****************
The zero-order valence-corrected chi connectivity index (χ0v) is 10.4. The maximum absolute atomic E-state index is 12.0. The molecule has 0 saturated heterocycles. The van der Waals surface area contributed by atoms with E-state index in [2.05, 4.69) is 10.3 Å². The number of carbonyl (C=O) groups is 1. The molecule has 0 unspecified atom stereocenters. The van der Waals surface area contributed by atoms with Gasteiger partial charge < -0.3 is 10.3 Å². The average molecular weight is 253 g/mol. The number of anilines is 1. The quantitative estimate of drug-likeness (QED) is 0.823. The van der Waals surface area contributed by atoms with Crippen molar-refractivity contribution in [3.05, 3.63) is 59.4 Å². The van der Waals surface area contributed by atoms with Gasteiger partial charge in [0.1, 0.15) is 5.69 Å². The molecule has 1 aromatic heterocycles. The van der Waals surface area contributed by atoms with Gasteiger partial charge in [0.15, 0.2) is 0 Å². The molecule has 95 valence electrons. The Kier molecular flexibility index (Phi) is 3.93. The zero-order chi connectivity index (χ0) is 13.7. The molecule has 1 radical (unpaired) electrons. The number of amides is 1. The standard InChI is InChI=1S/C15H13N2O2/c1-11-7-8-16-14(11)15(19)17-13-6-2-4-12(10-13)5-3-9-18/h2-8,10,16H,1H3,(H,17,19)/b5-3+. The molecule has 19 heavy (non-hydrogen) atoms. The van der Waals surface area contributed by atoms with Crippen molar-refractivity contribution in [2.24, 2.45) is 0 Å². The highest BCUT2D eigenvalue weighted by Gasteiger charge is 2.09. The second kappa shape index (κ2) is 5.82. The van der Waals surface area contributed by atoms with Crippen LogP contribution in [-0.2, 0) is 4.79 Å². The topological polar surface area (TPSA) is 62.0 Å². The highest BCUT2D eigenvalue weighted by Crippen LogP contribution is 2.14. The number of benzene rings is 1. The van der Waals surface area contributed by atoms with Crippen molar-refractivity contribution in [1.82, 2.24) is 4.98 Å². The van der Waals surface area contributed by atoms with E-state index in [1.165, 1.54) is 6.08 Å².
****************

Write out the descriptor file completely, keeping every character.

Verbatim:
The zero-order valence-corrected chi connectivity index (χ0v) is 10.4. The maximum absolute atomic E-state index is 12.0. The molecule has 0 saturated heterocycles. The van der Waals surface area contributed by atoms with E-state index in [2.05, 4.69) is 10.3 Å². The number of carbonyl (C=O) groups is 1. The molecule has 0 unspecified atom stereocenters. The van der Waals surface area contributed by atoms with Gasteiger partial charge < -0.3 is 10.3 Å². The average molecular weight is 253 g/mol. The number of anilines is 1. The quantitative estimate of drug-likeness (QED) is 0.823. The van der Waals surface area contributed by atoms with Crippen molar-refractivity contribution in [3.05, 3.63) is 59.4 Å². The van der Waals surface area contributed by atoms with Gasteiger partial charge in [0.1, 0.15) is 5.69 Å². The molecule has 1 aromatic heterocycles. The van der Waals surface area contributed by atoms with Gasteiger partial charge in [0.15, 0.2) is 0 Å². The molecule has 95 valence electrons. The Kier molecular flexibility index (Phi) is 3.93. The zero-order chi connectivity index (χ0) is 13.7. The molecule has 1 radical (unpaired) electrons. The number of amides is 1. The standard InChI is InChI=1S/C15H13N2O2/c1-11-7-8-16-14(11)15(19)17-13-6-2-4-12(10-13)5-3-9-18/h2-8,10,16H,1H3,(H,17,19)/b5-3+. The molecule has 19 heavy (non-hydrogen) atoms. The van der Waals surface area contributed by atoms with Crippen molar-refractivity contribution in [2.24, 2.45) is 0 Å². The highest BCUT2D eigenvalue weighted by Gasteiger charge is 2.09. The second kappa shape index (κ2) is 5.82. The van der Waals surface area contributed by atoms with Crippen LogP contribution in [-0.2, 0) is 4.79 Å². The topological polar surface area (TPSA) is 62.0 Å². The highest BCUT2D eigenvalue weighted by Crippen LogP contribution is 2.14. The number of benzene rings is 1. The van der Waals surface area contributed by atoms with Crippen molar-refractivity contribution in [1.82, 2.24) is 4.98 Å². The van der Waals surface area contributed by atoms with E-state index in [1.165, 1.54) is 6.08 Å².